Does anyone else do artwork contests with students for their recital programs? Any tips on how to handle the process?

Remember, if you have a question you’d like to contribute to next week’s Monday Mailbag, leave it in the comments below or send me an e-mail sometime this week with Monday Mailbag in the subject line!

Monday Mailbag – Year End Achievement Awards

“I am curious about student achievement awards.  I am wondering what you and other teachers do.  Do you give out awards based on years in lessons (i.e. 3 year award) or perhaps awards based on level of achievement (i.e. completed Faber level 2A etc.)?  Maybe some teachers simply give out a participation certificate. This will be the first time I am doing a recital and I want to give the students some kind of year end award.  I don’t do an incentive program (yet) and I want to make sure if I start something, it is something that the students will feel a sense of pride and achievement for receiving.”

This is actually a pretty thought-provoking question for me! I’ve never given achievement awards based on years of study or completion of levels, but I can see how something like that might be a good motivator for a student. Some of my students participate in a yearly Music Progressions evaluation program that is comprised of 10 levels. Those who participate receive a certificate each year, but I can’t remember a student ever caring about the certificate (I often find these crumpled in the bag months later). I think it would be kind of cool to have an award of some sort that was progressive from year to year. Extra incentive to stick with piano study through the hard times!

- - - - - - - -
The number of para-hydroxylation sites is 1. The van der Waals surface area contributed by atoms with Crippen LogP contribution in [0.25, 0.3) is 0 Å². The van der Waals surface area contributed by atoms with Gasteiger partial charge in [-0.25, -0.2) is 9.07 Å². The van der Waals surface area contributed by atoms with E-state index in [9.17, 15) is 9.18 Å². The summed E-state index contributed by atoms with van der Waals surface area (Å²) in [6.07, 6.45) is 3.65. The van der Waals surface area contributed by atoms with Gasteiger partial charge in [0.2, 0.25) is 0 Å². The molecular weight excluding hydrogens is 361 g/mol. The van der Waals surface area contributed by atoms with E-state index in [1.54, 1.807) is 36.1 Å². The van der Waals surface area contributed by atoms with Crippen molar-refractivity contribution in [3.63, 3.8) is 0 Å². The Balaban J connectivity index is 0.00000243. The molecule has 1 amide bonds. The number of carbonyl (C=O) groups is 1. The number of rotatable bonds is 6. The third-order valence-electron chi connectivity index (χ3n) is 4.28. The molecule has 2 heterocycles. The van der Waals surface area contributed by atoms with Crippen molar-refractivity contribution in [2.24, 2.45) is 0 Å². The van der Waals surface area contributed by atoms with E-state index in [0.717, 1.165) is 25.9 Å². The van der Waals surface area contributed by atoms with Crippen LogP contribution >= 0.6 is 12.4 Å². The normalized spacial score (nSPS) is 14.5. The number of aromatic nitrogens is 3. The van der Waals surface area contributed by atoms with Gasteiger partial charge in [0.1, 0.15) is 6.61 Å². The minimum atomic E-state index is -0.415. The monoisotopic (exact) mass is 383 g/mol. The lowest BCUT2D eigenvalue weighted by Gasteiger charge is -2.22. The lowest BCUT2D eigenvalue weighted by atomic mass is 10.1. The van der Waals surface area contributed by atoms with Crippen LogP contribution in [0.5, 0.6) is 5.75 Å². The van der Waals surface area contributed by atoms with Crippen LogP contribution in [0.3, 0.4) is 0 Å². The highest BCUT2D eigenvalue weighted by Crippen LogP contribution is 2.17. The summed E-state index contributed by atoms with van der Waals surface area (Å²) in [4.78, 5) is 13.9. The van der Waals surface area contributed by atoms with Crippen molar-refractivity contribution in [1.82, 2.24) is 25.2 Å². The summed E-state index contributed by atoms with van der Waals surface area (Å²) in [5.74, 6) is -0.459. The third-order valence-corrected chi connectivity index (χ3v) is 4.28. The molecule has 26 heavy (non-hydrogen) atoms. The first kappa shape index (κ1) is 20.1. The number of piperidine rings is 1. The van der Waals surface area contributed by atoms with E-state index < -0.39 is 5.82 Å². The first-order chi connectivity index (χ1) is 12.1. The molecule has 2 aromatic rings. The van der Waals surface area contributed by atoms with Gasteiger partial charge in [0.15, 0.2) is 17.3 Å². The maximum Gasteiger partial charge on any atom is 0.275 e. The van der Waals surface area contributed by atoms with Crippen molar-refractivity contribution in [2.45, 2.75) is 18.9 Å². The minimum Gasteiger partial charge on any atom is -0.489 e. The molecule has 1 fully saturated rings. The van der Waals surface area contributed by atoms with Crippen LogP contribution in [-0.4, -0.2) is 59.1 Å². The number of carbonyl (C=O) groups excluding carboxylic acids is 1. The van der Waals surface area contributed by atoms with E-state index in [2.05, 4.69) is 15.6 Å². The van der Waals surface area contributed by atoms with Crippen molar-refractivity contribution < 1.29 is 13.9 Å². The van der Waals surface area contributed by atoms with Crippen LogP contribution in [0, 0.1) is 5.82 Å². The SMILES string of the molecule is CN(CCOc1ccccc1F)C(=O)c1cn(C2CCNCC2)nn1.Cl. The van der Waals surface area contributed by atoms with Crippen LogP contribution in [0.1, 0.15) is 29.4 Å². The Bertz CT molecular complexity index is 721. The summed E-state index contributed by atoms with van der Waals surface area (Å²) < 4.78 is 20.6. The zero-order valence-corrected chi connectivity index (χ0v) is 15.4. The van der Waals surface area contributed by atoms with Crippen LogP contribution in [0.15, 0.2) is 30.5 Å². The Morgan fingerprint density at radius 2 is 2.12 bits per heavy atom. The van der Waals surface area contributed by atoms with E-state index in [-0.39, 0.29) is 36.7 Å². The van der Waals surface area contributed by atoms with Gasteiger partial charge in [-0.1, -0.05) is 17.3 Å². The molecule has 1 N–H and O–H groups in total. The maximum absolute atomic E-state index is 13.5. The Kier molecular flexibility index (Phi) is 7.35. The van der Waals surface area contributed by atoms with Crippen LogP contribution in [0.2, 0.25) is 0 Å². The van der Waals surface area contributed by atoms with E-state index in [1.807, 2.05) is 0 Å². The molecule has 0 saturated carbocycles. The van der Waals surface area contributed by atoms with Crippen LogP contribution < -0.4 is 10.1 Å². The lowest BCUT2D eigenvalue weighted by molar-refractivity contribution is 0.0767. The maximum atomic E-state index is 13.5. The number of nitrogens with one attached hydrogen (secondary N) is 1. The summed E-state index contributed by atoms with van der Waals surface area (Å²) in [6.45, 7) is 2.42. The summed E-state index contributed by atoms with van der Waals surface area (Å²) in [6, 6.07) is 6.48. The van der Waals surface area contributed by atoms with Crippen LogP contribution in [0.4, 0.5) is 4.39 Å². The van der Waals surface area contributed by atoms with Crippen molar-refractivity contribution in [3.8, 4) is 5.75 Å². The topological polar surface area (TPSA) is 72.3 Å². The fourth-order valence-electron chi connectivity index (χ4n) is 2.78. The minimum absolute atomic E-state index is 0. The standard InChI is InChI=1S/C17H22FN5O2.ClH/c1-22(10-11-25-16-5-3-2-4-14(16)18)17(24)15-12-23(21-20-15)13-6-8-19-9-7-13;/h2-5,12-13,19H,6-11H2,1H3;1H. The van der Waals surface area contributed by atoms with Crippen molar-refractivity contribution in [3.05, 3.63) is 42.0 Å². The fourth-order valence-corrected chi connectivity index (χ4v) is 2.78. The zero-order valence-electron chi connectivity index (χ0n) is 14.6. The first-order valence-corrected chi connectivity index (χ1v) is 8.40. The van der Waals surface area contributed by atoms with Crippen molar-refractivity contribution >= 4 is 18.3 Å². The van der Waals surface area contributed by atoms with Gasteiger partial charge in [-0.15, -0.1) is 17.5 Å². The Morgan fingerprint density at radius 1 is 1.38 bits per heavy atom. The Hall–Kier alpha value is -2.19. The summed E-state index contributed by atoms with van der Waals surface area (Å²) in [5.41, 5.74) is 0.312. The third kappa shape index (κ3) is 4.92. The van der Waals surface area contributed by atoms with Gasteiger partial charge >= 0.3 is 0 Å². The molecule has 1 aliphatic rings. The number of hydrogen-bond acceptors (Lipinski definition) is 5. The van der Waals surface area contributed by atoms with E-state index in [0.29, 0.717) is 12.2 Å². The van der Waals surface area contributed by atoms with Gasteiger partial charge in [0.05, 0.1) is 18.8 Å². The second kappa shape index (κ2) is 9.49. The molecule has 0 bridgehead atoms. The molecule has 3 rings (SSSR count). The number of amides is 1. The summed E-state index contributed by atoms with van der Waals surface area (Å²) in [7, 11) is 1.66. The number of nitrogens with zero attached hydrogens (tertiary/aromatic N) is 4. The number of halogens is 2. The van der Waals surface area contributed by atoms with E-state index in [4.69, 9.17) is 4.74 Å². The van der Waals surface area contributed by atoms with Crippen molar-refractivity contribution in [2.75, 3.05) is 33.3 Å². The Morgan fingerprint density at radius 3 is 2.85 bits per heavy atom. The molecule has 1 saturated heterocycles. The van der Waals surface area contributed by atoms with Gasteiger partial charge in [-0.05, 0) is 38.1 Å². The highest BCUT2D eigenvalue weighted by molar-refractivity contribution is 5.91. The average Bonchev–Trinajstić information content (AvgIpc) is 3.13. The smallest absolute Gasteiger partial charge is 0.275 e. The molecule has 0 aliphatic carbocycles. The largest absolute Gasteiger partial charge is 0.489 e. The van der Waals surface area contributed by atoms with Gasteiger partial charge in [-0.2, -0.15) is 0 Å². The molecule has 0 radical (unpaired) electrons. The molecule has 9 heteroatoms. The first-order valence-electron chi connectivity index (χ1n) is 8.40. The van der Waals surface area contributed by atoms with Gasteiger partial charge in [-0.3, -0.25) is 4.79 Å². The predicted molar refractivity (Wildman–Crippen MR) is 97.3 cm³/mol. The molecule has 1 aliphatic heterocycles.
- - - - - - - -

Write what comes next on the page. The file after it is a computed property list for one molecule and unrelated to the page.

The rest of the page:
My year-end rewards are almost always tied to our practice incentive theme. And they are usually completely different from year to year. For example, this year the students who earned the specified number of Complication Coins can use them to purchase a custom-designed studio t-shirt. :-) You can see a list of other year-end rewards I’ve used on this post about Practice Incentives and Rewards.

My mental wheels are really spinning now, though, and I’m curious to know if other teachers give some sort of progressive award based on years of study or level completion. What do you do in your studio? I’d love to get some new ideas!

Remember, if you have a question you’d like to contribute to next week’s Monday Mailbag, leave it in the comments below or send me an e-mail sometime this week with Monday Mailbag in the subject line!